Tokyo ‘delivery health’ services not always rendered in full

Last month, Tokyo police busted Love Fairy for violating the Anti-Prostitution Law
Last month, Tokyo police busted “delivery health” service Love Fairy for violating the Anti-Prostitution Law

Last month, Tokyo police announced the bust of so-called “delivery health” out-call service Love Fairy on suspicion of prostitution.

Police accused proprietor Koichi Oikawa, 39, of dispatching a 23-year-old female employee to a hotel to administer sexual services in violation of the Anti-Prostitution Law, which is to say she provided honban, or full sex, as opposed to a simple blow- or hand-job.

Intrigued, evening tabloid Yukan Fuji (Feb. 22) attempts to estimate just how many out-call workers will ignore the law and go all the way.

“Of 10 women, I get the impression that only about five or six will provide full sex,” says a proprietor, aged in his 40s, who launched his business several years ago. “The fee will depend upon negotiation, and the deed will occur after the regular service, but one can expect to pay between 20,000 and 30,000 yen.”

Love Fairy is located in the Uguisudani red-light district of Taito Ward. The service has about 100 women, aged between 18 and 39, registered on its books. Over the past three years, the business collected 840 million yen in sales.

Love Fairy’s website promises bills the service as offering “carefully selected beauties” in costume providing sexual services at rates that begin at 20,000 yen for 60 minutes.

The legality of such an operation is certainly in a gray zone, as lawyer Yuki Takahashi explains. “Take a soapland, for example,” says the lawyer in referring to an erotic bathhouse in which full sex is readily available. “From the facility’s point of view, it is just renting the premises, and, therefore, any sexual activity between the parties is the result of ‘free love.'”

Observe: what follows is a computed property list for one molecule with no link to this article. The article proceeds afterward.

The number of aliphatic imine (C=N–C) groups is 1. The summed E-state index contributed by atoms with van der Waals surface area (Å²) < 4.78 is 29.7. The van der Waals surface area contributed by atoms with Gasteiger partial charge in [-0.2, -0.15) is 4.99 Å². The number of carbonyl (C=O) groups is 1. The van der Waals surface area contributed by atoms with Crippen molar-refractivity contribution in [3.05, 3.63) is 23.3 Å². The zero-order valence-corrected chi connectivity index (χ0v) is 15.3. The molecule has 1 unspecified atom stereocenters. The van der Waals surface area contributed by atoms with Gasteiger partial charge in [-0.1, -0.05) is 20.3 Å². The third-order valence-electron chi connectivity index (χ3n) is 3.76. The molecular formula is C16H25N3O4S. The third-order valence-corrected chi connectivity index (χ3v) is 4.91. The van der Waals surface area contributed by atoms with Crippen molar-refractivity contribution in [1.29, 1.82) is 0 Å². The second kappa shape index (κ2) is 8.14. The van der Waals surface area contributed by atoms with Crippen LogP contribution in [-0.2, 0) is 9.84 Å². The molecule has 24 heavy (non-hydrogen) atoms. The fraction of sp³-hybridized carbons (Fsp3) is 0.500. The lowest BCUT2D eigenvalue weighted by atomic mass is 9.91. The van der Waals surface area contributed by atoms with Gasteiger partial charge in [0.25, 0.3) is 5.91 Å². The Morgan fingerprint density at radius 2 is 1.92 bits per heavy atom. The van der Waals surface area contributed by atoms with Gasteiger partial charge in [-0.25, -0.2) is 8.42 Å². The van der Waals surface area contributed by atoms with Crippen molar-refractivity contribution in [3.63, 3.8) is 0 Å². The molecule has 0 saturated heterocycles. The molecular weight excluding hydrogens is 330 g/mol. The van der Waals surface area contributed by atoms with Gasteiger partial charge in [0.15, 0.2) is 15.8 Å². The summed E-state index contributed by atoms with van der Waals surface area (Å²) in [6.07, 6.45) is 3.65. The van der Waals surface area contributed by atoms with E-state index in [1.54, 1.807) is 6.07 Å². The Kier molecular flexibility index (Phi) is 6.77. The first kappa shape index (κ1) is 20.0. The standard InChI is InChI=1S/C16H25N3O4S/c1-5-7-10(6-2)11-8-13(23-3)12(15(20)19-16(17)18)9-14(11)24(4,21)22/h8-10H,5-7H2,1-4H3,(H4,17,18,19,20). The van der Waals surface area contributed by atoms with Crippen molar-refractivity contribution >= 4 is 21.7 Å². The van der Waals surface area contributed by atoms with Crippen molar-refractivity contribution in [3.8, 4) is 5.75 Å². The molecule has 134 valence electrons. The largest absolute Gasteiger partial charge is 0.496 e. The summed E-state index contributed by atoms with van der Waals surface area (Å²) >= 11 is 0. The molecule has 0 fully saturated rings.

Yukan Fuji, however, rightly points out that bathhouses are sometimes the subject of busts under the Anti-Prostitution Law for provision of premises.

For a delivery health service, he says that with negotiations being carried out between customers and employees “the possibility of being charged is low.

It is not surprising then that proprietor Oikawa said, following his arrest, that “prostitution was not provided” in denying the charges.

The aforementioned operator says that regular customers of such services are treated well, sometimes even being afforded special telephones for reservations. His concern is whether the provision of such perks could eventually be construed as a form of “provision,” similar to the bust of a soapland. “If yes, the scope of the crackdowns could widen,” he says.

Source: “Tekihatsu ‘honban deri heru’ auto to seefu no kyokai-sen,” Yukan Fuji (Feb. 22)

Note: Brief extracts from Japanese vernacular media in the public domain that appear here were translated and summarized under the principle of “fair use.” Every effort has been made to ensure accuracy of the translations. However, we are not responsible for the veracity of their contents. The activities of individuals described herein should not be construed as “typical” behavior of Japanese people nor reflect the intention to portray the country in a negative manner. Our sole aim is to provide examples of various types of reading matter enjoyed by Japanese.

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